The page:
PITTSBURGH (TNS) — In a new nationwide report released Wednesday, Pennsylvania earned a failing grade for its tobacco control measures, including preventing e-cigarette use and secondhand smoke.

In recent years, state lawmakers have taken steps to reduce tobacco use, like raising the age for buying cigarettes from 18 to 21 in 2019 and maintaining funding levels for tobacco control programs. But the American Lung Association, which issued the report, says Pennsylvania could be doing more to curb tobacco use, especially among young people.

”The biggest challenge we have here is e-cigarette use among the younger population,” said Molly Pisciottano, advocacy director of the American Lung Association of Pennsylvania, which is based in Pittsburgh. “The tobacco industry is specifically marketing to youth with flavored e-cigarettes and getting them hooked on these products so that they become the next generation of tobacco users.”

About 16% of adults and nearly 7% of high school students in Pennsylvania smoke combustible cigarettes, according to the report. But a startling 27% of high school students use some sort of tobacco product, including e-cigarettes and chewable tobacco.

According to the 2021 National Youth Tobacco Survey, more than two million high school and middle school students across the country use e-cigarettes, and over 80% of those kids use flavored e-cigarettes. In Black communities, menthol cigarettes continue to be the major cause of tobacco-related death and disease, with nearly 81% of Black Americans who smoke using them.

While other states have enacted laws to restrict flavored tobacco products, Pennsylvania has no such regulations.

In 2020, the Food and Drug Administration banned fruit- and dessert-flavored e-cigarette cartridges like Juul, but a loophole means that “open” vape systems and many disposable products are still sold in stores. The ban doesn’t apply to menthol and tobacco-flavored products.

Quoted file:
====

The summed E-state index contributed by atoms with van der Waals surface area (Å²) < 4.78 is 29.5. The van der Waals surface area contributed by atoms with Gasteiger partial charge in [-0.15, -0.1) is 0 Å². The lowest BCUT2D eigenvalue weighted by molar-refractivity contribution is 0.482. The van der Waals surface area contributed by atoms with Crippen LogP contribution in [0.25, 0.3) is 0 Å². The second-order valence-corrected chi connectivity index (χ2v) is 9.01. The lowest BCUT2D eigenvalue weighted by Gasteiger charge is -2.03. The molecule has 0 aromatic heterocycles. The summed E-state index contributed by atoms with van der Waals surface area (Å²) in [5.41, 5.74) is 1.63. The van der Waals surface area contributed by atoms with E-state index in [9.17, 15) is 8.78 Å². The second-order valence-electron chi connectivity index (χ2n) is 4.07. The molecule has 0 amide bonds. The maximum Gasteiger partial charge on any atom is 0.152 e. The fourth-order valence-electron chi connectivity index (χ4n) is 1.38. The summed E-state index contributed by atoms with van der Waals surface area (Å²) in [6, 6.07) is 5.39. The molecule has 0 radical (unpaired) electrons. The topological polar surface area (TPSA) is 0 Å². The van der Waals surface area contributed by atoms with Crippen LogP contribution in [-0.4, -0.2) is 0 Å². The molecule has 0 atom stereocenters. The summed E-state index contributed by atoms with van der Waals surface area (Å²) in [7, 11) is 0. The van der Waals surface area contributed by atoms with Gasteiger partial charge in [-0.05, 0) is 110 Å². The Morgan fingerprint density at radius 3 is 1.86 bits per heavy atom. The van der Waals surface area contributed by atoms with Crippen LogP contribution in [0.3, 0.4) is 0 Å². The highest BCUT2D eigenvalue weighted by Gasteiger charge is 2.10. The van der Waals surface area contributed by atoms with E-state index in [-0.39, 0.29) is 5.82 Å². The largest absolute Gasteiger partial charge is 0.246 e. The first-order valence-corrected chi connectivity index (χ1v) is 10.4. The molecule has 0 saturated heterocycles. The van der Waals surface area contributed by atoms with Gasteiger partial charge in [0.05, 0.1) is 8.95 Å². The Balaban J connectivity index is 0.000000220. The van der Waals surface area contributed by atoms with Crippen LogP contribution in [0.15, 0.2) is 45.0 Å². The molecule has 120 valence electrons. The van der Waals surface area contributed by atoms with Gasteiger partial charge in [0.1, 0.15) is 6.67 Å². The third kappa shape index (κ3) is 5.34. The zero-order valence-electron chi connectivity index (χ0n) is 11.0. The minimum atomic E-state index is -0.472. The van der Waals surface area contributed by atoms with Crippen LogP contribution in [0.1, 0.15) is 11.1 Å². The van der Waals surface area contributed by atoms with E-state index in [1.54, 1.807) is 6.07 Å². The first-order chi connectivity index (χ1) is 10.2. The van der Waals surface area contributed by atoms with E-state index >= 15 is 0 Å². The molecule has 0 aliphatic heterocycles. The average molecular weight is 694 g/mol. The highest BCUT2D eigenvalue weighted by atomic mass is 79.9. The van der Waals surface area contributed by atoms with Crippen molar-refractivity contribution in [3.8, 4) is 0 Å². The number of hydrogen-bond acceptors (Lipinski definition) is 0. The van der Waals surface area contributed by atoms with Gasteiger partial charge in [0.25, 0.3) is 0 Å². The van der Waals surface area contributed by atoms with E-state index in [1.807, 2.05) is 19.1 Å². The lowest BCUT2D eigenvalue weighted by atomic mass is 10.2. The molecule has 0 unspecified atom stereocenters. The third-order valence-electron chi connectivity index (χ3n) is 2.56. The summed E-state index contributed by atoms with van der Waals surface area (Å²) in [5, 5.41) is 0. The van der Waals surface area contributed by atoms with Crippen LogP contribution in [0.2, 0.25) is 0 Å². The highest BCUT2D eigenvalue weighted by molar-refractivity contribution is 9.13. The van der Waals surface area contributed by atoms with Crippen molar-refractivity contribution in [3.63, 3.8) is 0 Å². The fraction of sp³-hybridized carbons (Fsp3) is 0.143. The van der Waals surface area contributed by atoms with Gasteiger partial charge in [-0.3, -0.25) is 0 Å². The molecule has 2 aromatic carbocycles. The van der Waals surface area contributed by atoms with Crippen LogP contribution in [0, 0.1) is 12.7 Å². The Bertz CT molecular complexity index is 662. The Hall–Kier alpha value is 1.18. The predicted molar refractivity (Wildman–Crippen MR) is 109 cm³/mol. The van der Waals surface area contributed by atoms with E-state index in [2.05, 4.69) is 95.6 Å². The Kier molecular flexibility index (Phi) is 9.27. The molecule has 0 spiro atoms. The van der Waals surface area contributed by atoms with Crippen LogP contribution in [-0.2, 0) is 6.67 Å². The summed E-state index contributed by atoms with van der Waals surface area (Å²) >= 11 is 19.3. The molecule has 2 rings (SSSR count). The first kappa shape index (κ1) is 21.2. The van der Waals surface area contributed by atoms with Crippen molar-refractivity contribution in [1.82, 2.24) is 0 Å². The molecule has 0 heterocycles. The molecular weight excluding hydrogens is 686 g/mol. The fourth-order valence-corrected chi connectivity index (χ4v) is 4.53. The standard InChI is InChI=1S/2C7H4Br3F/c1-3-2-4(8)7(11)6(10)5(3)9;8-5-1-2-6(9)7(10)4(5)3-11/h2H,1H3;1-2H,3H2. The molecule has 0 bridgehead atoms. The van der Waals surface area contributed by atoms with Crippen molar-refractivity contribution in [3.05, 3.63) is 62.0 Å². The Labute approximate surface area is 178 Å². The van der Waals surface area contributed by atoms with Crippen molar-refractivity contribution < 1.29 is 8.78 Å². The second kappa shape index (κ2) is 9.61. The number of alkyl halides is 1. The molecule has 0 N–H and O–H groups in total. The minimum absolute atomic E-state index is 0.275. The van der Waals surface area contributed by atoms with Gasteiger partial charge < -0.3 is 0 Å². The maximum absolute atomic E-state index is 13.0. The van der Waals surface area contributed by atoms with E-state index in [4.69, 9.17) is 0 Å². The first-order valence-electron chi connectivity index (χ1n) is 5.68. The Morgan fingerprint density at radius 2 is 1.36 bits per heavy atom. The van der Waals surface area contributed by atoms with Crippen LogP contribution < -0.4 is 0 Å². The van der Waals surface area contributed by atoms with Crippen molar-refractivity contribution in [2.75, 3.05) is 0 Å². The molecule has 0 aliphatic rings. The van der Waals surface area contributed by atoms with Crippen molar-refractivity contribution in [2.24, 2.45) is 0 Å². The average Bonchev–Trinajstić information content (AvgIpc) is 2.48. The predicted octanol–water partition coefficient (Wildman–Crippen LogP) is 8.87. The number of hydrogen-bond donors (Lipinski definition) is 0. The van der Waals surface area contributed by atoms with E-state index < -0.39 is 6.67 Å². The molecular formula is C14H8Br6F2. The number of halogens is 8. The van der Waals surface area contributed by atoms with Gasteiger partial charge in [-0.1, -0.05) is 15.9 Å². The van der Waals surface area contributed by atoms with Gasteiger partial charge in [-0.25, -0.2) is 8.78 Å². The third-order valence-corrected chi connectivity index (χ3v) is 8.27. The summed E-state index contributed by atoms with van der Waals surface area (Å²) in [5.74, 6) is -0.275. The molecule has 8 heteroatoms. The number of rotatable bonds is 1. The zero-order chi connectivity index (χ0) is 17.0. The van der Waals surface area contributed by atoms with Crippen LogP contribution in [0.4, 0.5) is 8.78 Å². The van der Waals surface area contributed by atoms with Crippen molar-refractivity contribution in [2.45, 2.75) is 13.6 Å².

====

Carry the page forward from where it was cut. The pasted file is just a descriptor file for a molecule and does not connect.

Ms. Pisciottano said Pennsylvania’s Clean Indoor Air Act is also in desperate need of an update. The law was passed in 2008, before e-cigarettes became popular. In Pennsylvania, the only local vaping ban is in Philadelphia, where e-cigarettes are prohibited in all enclosed workplaces and restaurants.

The law also allows smoking in casinos while prohibiting it in almost all other workplaces and public places, including schools, restaurants, and on public transportation.

”There are still a lot of loopholes that allow smoking in public places, exposing workers and patrons to the dangers of secondhand smoke,” Ms. Pisciottano said.

After being closed initially during the COVID-19 pandemic, many casinos across the country re-opened with no smoking allowed. Currently, 20 states and a growing number of cities regulate casinos as smoke-free. But in Pennsylvania, smoking returned to casinos in June 2020 after a temporary smoking ban issued by the Gaming Control Board expired.

Across the state, $6.8 billion in health care costs and 22,010 deaths are associated with smoking, according to the report.

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